THREE (!) YEARS POST-ADRENALECTOMY (AND THEN SOME)

Oh hi… I’m a bit late, nothing unusual there. It’s been three years since my adrenalectomy – two fairly uneventful, and this one a bit of a bumpy ride. Here’s a bit of a recap.

Earlier this year, beginning with a well-intended course of vitamin D supplementation, I began to notice a return of some very PA-like symptoms: low potassium, high blood pressure, headaches, that horrible trapezius spasm, and so forth. After discontinuing the D, things got better, then worse again. BP kept jumping all over the place and K+ kept declining, so I began supplementing 40 mEQ K+ per day. BP leveled out but K was still low (and producing symptoms) so I started to undergo testing for hyperaldosteronism AGAIN. My labs got messed up and testing was inconclusive, so my doctor agreed to skip straight to prescribing eplerenone since that would be the end result of positive testing anyway.

EXCEPT. Eplerenone, like just about every other BP med I’ve ever taken, RAISED my BP. I stuck with it for 6 weeks or so but my K+ kept plummeting so I went back to the 40 mEq K+. BP was often normal (under 140/90 is the cutoff for us mono-adrenals; I was low 130s/80s) but every now and then would spike and K would drop again.

A suggestion on the Yahoo group led me to think about carbohydrate loading in my diet. As I have a long history of watching carbs, combined with intolerances to wheat, dairy, and sugar, my intake of carbs had increased this year – having spent the first three months sick and on antibiotics, there were times that I wasn’t eating much more than rice. And in an effort to eat more dietary K+, I was eating a lot more starchy veggies, potatoes, and legumes. I was, for the better part of the summer, mostly vegetarian – which means far more carbs than usual. DING DING DING DING DING!!! Fire alarms went off.

I turned to Doctor Google to look for anything connecting “carbohydrates” and “potassium.” BINGO: hypokalemic periodic paralysis (PDF). It was, as the saying goes, deja vu all over again: not since the time Doctor Google had diagnosed me with an adrenal tumor had I seen such a perfect, concise description of a condition that covered every last one of my symptoms, from weird K shifts to paradoxical reactions to meds.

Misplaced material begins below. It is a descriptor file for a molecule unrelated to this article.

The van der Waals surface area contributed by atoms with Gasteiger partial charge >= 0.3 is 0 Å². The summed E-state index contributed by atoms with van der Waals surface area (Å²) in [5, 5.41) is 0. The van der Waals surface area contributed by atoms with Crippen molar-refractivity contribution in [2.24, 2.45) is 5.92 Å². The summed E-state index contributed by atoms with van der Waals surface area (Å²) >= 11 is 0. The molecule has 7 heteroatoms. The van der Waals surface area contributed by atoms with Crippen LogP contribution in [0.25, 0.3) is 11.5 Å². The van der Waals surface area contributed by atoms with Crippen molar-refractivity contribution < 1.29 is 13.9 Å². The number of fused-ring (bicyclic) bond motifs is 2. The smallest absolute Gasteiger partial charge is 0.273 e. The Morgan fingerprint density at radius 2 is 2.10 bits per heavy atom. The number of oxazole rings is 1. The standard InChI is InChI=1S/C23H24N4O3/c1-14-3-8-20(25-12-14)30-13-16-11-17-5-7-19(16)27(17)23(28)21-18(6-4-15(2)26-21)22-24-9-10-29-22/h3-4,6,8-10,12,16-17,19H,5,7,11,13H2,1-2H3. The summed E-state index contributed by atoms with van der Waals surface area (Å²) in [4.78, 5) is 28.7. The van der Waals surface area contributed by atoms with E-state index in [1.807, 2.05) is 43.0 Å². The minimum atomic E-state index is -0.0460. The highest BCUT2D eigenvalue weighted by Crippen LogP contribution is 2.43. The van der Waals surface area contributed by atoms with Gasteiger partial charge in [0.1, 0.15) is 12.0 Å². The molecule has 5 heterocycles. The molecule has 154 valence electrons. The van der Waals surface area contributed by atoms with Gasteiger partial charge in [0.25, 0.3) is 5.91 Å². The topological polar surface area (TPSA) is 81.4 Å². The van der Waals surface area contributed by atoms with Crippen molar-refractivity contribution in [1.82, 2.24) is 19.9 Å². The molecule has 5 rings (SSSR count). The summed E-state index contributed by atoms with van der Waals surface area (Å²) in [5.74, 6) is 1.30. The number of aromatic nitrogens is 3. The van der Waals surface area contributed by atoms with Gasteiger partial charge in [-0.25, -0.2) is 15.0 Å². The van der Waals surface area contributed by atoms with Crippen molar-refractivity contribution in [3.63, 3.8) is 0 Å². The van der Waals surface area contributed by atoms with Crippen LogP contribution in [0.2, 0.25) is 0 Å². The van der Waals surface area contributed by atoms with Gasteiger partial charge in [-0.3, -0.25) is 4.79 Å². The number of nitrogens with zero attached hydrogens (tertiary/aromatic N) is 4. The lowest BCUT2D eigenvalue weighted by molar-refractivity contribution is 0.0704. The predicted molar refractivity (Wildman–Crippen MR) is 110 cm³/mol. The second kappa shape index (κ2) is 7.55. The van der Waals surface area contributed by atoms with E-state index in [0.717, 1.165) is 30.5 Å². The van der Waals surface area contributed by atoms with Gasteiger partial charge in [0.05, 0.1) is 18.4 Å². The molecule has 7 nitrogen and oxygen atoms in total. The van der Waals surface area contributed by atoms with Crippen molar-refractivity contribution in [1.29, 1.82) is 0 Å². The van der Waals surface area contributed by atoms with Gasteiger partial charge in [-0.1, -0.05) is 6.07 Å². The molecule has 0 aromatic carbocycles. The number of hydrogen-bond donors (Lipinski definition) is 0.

That was a month ago. I immediately banished the rice and starchy stuffs from my diet and changed absolutely NOTHING else. My last serum K+, taken the week before, had been 3.8, which was pretty much where it struggled to stay all summer long. After a month off rice and starches, and no other changes, my serum K+ taken yesterday was 4.3.

This does not prove that I have HKPP, which has not been ruled out. If I do have it, it’s an atypical presentation – but then so was my PA in some ways, so that’s no surprise to me. To get a definite diagnosis, I would need genetic testing, which I have access to but not funds for ($6200, people, no insurance help whatsoever). And while I’d like a definite diagnosis, just to know what kind of dragon I’m trying to slay here, to make a long story short, the treatment is to do exactly what I’m doing now: watch carbs and salt, take K supplements, and take more when an episode occurs.

That being said, it seems kinda dumb to spend six grand only to be told “good job, just keep on keepin’ on.” I’ve got a few more tests lined up before the end of the year and maybe, just maybe, those can be used to build a case for insurance to cover the genetic testing, but I’m not getting my hopes up.

I am, though, hopeful that while I may not have all of the answers, I am at least on track toward a solution. I have a new doctor on board and of every doctor I’ve seen this year, something he said has helped more than all of the rest combined. He told me he now knows three mono-adrenals – me, an ex-girlfriend, and another patient – and not a single one of us was problem-free after adrenalectomy.

Framed that way, I’m able to deal with this thing a lot better than I was earlier this year. I think I had unknowingly fallen into the mindset of “tumor out? problem solved!” without actually considering that perhaps the tumor, and my low K+ symptoms, while interconnected, could be separate issues. I think my first diagnosis of low K+ was in my late teens, which would be consistent with HKPP. Of course, the advice was “eat a banana” and it was never looked into until the tumor’s effects landed me in the hospital in my early 40s. Instead of feeling sorry for myself and wallowing in “OH NOES! MY ADRENALECTOMY FAILED!” self-flagellation, I’m slowly coming around to just accepting the fact that for the rest of my life, the rules will be different for me than for most people. There are still many unknowns, and the unknowns are pretty hard to live with, but ya know – living with the unknowns beats the hell out of not living at all.

So hey, I’ll take it.

Advertisements